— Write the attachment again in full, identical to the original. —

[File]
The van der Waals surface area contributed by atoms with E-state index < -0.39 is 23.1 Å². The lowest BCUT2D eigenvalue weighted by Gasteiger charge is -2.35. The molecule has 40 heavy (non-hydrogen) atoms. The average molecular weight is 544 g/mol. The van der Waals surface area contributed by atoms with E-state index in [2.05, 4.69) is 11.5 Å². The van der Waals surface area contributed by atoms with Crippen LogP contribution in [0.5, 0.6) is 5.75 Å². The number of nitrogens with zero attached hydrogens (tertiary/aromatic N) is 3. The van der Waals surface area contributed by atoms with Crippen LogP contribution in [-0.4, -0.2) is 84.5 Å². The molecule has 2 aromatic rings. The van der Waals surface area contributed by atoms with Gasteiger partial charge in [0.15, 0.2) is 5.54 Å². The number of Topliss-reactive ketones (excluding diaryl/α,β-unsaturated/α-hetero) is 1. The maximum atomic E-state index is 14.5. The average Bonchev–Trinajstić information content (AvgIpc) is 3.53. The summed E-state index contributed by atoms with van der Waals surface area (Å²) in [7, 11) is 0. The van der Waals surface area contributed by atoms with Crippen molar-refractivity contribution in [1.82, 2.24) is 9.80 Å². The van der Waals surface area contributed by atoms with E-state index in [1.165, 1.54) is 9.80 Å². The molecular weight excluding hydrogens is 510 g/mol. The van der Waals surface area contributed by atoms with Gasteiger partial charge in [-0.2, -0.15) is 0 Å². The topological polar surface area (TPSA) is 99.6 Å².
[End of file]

The van der Waals surface area contributed by atoms with E-state index < -0.39 is 23.1 Å². The lowest BCUT2D eigenvalue weighted by Gasteiger charge is -2.35. The molecule has 40 heavy (non-hydrogen) atoms. The average molecular weight is 544 g/mol. The van der Waals surface area contributed by atoms with E-state index in [2.05, 4.69) is 11.5 Å². The van der Waals surface area contributed by atoms with Crippen LogP contribution in [0.5, 0.6) is 5.75 Å². The number of nitrogens with zero attached hydrogens (tertiary/aromatic N) is 3. The van der Waals surface area contributed by atoms with Crippen LogP contribution in [-0.4, -0.2) is 84.5 Å². The molecule has 2 aromatic rings. The van der Waals surface area contributed by atoms with Gasteiger partial charge in [0.15, 0.2) is 5.54 Å². The number of Topliss-reactive ketones (excluding diaryl/α,β-unsaturated/α-hetero) is 1. The maximum atomic E-state index is 14.5. The average Bonchev–Trinajstić information content (AvgIpc) is 3.53. The summed E-state index contributed by atoms with van der Waals surface area (Å²) in [7, 11) is 0. The van der Waals surface area contributed by atoms with Crippen molar-refractivity contribution in [1.82, 2.24) is 9.80 Å². The van der Waals surface area contributed by atoms with E-state index in [1.165, 1.54) is 9.80 Å². The molecular weight excluding hydrogens is 510 g/mol. The van der Waals surface area contributed by atoms with Gasteiger partial charge in [-0.2, -0.15) is 0 Å². The topological polar surface area (TPSA) is 99.6 Å².